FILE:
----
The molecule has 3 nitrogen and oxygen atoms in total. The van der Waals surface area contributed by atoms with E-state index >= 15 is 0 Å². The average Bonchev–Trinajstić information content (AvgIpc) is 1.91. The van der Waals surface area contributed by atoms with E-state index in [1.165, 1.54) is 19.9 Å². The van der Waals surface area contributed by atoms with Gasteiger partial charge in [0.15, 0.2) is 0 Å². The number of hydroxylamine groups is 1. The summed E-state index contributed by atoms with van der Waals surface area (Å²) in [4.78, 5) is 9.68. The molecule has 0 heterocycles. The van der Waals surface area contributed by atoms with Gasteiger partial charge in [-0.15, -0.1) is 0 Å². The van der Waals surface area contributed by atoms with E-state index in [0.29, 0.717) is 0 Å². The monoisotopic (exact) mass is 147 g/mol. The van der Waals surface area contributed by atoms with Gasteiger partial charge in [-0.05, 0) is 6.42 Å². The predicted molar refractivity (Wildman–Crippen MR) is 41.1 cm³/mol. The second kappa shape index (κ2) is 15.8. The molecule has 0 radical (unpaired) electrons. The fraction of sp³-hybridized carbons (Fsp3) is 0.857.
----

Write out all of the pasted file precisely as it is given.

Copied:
The molecule has 3 nitrogen and oxygen atoms in total. The van der Waals surface area contributed by atoms with E-state index >= 15 is 0 Å². The average Bonchev–Trinajstić information content (AvgIpc) is 1.91. The van der Waals surface area contributed by atoms with E-state index in [1.165, 1.54) is 19.9 Å². The van der Waals surface area contributed by atoms with Gasteiger partial charge in [0.15, 0.2) is 0 Å². The number of hydroxylamine groups is 1. The summed E-state index contributed by atoms with van der Waals surface area (Å²) in [4.78, 5) is 9.68. The molecule has 0 heterocycles. The van der Waals surface area contributed by atoms with Gasteiger partial charge in [-0.15, -0.1) is 0 Å². The van der Waals surface area contributed by atoms with E-state index in [0.29, 0.717) is 0 Å². The monoisotopic (exact) mass is 147 g/mol. The van der Waals surface area contributed by atoms with Gasteiger partial charge in [-0.05, 0) is 6.42 Å². The predicted molar refractivity (Wildman–Crippen MR) is 41.1 cm³/mol. The second kappa shape index (κ2) is 15.8. The molecule has 0 radical (unpaired) electrons. The fraction of sp³-hybridized carbons (Fsp3) is 0.857.